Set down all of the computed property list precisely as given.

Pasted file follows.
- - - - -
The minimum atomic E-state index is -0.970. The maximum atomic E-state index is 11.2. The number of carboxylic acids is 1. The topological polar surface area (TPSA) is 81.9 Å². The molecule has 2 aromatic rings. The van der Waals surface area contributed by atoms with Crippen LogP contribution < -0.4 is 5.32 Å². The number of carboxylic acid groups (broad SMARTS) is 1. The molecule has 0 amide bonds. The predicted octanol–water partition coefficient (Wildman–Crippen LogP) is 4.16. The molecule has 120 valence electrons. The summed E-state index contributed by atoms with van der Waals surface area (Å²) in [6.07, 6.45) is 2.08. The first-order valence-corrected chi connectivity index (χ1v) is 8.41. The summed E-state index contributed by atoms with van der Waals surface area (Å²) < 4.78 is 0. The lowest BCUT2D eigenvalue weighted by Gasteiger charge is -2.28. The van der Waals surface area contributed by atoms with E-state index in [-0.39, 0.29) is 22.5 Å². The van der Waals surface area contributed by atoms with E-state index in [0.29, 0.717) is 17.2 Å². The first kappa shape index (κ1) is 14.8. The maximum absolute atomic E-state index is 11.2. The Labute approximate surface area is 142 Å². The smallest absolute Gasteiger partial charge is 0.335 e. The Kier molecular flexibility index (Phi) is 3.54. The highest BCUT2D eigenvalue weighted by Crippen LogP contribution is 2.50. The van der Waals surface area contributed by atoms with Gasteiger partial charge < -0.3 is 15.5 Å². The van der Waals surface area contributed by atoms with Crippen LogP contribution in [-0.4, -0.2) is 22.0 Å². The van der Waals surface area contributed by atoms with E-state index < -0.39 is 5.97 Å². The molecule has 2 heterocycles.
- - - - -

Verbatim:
The minimum atomic E-state index is -0.970. The maximum atomic E-state index is 11.2. The number of carboxylic acids is 1. The topological polar surface area (TPSA) is 81.9 Å². The molecule has 2 aromatic rings. The van der Waals surface area contributed by atoms with Crippen LogP contribution < -0.4 is 5.32 Å². The number of carboxylic acid groups (broad SMARTS) is 1. The molecule has 0 amide bonds. The predicted octanol–water partition coefficient (Wildman–Crippen LogP) is 4.16. The molecule has 120 valence electrons. The summed E-state index contributed by atoms with van der Waals surface area (Å²) in [6.07, 6.45) is 2.08. The first-order valence-corrected chi connectivity index (χ1v) is 8.41. The summed E-state index contributed by atoms with van der Waals surface area (Å²) < 4.78 is 0. The lowest BCUT2D eigenvalue weighted by Gasteiger charge is -2.28. The van der Waals surface area contributed by atoms with E-state index in [-0.39, 0.29) is 22.5 Å². The van der Waals surface area contributed by atoms with E-state index in [0.29, 0.717) is 17.2 Å². The first kappa shape index (κ1) is 14.8. The maximum absolute atomic E-state index is 11.2. The Labute approximate surface area is 142 Å². The smallest absolute Gasteiger partial charge is 0.335 e. The Kier molecular flexibility index (Phi) is 3.54. The highest BCUT2D eigenvalue weighted by Crippen LogP contribution is 2.50. The van der Waals surface area contributed by atoms with Gasteiger partial charge < -0.3 is 15.5 Å². The van der Waals surface area contributed by atoms with Crippen LogP contribution in [-0.4, -0.2) is 22.0 Å². The van der Waals surface area contributed by atoms with E-state index < -0.39 is 5.97 Å². The molecule has 2 heterocycles.